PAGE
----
Michael Kinsley has a delicious evisceration of Newsweek‘s frantic attempt to re-invent itself. Sample:
What, for example, is this graphic on the letters page? Why, for that matter, is there still a letters page? It’s the first page of content you come to. Five one-paragraph comments on the issue published two weeks ago–room for little more than a thumbs up or down. On the Internet, thousands of people have their say immediately and at length. And, then, a self-parody: “Your thoughts on swine flu”–the cover story two weeks ago–“in six words.” Hali McGrath of Berkeley, California, submitted, “Blah, blah, swine flu, blah blah.” And Newsweek published it.
But back to the graphic. It lists what I guess are five articles from the issue two weeks ago, each attached to a percentage. A thin line heads east from the second item (“16% ‘The Path of a Pandemic'”), turns south, and ends up at a pie chart (38 percent neutral, 21 percent positive, 41 percent critical). A tiny footnote says, “Does not add up to 100 due to letters received on other topics.” Oh, I get it, I think. This is a breakdown by topic of letters–letters!–received about the issue two weeks ago, plus a breakdown of one topic (possibly the cover?) by approval. So now you know that twice as many people who wish to comment on “The Path of a Pandemic” than those who wish to comment on “Tom Daschle and Mitt Romney on Health Care” know where to find a stamp. Fascinating…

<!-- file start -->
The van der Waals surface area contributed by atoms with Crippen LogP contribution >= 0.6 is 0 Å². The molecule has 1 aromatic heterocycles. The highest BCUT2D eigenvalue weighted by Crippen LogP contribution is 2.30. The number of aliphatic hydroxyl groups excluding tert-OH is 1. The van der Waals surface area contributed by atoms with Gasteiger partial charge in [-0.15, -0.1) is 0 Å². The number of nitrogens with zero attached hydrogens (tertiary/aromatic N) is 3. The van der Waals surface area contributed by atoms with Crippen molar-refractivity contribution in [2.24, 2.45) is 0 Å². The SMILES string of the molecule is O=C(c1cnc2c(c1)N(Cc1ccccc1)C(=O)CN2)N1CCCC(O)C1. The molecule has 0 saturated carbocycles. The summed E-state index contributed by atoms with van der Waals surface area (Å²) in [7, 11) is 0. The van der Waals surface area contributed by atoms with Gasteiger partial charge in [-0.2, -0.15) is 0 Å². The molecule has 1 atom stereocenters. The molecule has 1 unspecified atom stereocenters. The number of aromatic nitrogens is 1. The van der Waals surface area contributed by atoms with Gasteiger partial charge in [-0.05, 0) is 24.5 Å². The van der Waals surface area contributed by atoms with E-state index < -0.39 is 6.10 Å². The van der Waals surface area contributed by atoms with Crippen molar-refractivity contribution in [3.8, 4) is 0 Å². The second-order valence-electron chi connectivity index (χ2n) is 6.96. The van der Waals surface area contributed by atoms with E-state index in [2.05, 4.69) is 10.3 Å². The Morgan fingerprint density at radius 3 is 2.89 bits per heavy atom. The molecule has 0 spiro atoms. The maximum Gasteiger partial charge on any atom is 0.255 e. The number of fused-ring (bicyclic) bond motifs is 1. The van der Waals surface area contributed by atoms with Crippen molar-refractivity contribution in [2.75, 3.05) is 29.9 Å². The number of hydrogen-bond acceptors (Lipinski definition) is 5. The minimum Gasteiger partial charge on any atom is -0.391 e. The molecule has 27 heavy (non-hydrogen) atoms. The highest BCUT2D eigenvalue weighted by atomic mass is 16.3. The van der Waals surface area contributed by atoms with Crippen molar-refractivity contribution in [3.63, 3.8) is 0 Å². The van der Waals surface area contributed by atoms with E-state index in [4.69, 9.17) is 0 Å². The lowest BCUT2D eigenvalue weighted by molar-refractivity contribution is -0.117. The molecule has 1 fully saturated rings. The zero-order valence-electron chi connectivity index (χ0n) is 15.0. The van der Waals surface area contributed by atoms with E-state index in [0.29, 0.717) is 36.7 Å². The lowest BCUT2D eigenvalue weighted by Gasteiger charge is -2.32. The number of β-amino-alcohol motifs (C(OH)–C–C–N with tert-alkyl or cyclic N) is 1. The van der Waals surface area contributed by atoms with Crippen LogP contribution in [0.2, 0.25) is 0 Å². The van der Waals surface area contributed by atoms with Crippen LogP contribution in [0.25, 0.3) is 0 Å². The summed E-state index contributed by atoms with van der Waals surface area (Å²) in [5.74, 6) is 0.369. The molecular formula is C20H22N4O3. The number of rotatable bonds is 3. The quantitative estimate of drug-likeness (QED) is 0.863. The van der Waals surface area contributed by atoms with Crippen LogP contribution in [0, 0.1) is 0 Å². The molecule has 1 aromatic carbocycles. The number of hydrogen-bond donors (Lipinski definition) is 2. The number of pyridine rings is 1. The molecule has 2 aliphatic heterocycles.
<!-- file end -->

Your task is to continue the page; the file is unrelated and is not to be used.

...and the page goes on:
Actually, the ‘new’ Newsweek“ is so feeble that one almost feels sorry for its staff. What it illustrates, I think, is how difficult it is for journalists trained in the print tradition to make the transition from the old, privileged, we-know-best, ecosystem to one in which you’re only as good as the value you add to what we already know. The only print magazines I read that are still succeeding to add value are: the Economist, the New Yorker, the London Review of Books and the New York Review of Books.